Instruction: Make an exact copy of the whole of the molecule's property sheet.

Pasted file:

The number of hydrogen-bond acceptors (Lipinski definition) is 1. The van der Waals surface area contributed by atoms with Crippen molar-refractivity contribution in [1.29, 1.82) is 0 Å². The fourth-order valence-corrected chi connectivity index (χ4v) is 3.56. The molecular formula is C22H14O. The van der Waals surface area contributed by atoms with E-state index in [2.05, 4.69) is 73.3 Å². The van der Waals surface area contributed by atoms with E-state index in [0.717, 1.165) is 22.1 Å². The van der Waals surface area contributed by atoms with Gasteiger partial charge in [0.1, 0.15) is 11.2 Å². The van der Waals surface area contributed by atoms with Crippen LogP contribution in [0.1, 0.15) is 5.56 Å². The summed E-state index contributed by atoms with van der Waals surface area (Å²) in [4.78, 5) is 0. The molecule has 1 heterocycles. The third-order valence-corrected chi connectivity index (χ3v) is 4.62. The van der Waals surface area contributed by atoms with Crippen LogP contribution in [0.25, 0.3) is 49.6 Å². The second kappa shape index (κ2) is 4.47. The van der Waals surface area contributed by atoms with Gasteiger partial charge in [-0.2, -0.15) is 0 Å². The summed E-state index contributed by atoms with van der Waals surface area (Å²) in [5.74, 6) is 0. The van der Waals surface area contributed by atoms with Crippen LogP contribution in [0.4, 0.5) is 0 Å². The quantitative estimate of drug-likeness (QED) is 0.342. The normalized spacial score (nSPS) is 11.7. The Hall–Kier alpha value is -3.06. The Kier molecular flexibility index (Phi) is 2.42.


The number of hydrogen-bond acceptors (Lipinski definition) is 1. The van der Waals surface area contributed by atoms with Crippen molar-refractivity contribution in [1.29, 1.82) is 0 Å². The fourth-order valence-corrected chi connectivity index (χ4v) is 3.56. The molecular formula is C22H14O. The van der Waals surface area contributed by atoms with E-state index in [2.05, 4.69) is 73.3 Å². The van der Waals surface area contributed by atoms with E-state index in [0.717, 1.165) is 22.1 Å². The van der Waals surface area contributed by atoms with Gasteiger partial charge in [0.1, 0.15) is 11.2 Å². The van der Waals surface area contributed by atoms with Crippen LogP contribution in [0.1, 0.15) is 5.56 Å². The summed E-state index contributed by atoms with van der Waals surface area (Å²) in [4.78, 5) is 0. The molecule has 1 heterocycles. The third-order valence-corrected chi connectivity index (χ3v) is 4.62. The van der Waals surface area contributed by atoms with Crippen LogP contribution in [0.25, 0.3) is 49.6 Å². The second kappa shape index (κ2) is 4.47. The van der Waals surface area contributed by atoms with Gasteiger partial charge in [-0.2, -0.15) is 0 Å². The summed E-state index contributed by atoms with van der Waals surface area (Å²) in [5.74, 6) is 0. The van der Waals surface area contributed by atoms with Crippen LogP contribution in [0.4, 0.5) is 0 Å². The quantitative estimate of drug-likeness (QED) is 0.342. The normalized spacial score (nSPS) is 11.7. The Hall–Kier alpha value is -3.06. The Kier molecular flexibility index (Phi) is 2.42.